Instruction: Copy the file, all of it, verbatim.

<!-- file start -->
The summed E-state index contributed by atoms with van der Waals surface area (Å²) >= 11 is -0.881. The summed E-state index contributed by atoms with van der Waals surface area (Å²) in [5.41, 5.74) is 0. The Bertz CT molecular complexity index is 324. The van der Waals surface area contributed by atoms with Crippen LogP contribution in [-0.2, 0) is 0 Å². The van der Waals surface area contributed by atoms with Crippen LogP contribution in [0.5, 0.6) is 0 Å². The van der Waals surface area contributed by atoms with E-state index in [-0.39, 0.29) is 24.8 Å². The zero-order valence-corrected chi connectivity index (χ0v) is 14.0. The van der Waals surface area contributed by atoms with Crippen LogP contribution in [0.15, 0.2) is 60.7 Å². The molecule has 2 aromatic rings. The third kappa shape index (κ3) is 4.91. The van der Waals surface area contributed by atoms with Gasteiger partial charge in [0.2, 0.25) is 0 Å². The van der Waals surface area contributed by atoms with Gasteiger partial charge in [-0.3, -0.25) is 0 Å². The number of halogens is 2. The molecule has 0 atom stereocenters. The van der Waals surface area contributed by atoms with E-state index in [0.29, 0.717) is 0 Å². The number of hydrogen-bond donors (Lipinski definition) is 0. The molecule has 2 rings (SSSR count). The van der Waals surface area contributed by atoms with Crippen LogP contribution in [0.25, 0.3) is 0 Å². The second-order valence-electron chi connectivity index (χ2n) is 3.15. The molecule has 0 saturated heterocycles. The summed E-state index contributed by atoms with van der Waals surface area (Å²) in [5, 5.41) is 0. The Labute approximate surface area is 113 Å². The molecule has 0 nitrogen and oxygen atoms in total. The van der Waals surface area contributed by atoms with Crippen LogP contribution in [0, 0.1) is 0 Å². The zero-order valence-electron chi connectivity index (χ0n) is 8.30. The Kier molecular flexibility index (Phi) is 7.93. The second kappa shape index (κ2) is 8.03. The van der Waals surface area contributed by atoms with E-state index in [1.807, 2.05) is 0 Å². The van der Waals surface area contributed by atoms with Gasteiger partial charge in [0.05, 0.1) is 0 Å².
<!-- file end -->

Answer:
The summed E-state index contributed by atoms with van der Waals surface area (Å²) >= 11 is -0.881. The summed E-state index contributed by atoms with van der Waals surface area (Å²) in [5.41, 5.74) is 0. The Bertz CT molecular complexity index is 324. The van der Waals surface area contributed by atoms with Crippen LogP contribution in [-0.2, 0) is 0 Å². The van der Waals surface area contributed by atoms with Crippen LogP contribution in [0.5, 0.6) is 0 Å². The van der Waals surface area contributed by atoms with E-state index in [-0.39, 0.29) is 24.8 Å². The zero-order valence-corrected chi connectivity index (χ0v) is 14.0. The van der Waals surface area contributed by atoms with Crippen LogP contribution in [0.15, 0.2) is 60.7 Å². The molecule has 2 aromatic rings. The third kappa shape index (κ3) is 4.91. The van der Waals surface area contributed by atoms with Gasteiger partial charge in [0.2, 0.25) is 0 Å². The van der Waals surface area contributed by atoms with Gasteiger partial charge in [-0.3, -0.25) is 0 Å². The number of halogens is 2. The molecule has 0 atom stereocenters. The van der Waals surface area contributed by atoms with E-state index in [0.29, 0.717) is 0 Å². The number of hydrogen-bond donors (Lipinski definition) is 0. The molecule has 2 rings (SSSR count). The van der Waals surface area contributed by atoms with Crippen LogP contribution in [0.25, 0.3) is 0 Å². The second-order valence-electron chi connectivity index (χ2n) is 3.15. The molecule has 0 saturated heterocycles. The summed E-state index contributed by atoms with van der Waals surface area (Å²) in [5, 5.41) is 0. The Labute approximate surface area is 113 Å². The molecule has 0 nitrogen and oxygen atoms in total. The van der Waals surface area contributed by atoms with Crippen LogP contribution in [0, 0.1) is 0 Å². The zero-order valence-electron chi connectivity index (χ0n) is 8.30. The Kier molecular flexibility index (Phi) is 7.93. The second kappa shape index (κ2) is 8.03. The van der Waals surface area contributed by atoms with E-state index in [1.807, 2.05) is 0 Å². The van der Waals surface area contributed by atoms with Gasteiger partial charge in [0.05, 0.1) is 0 Å².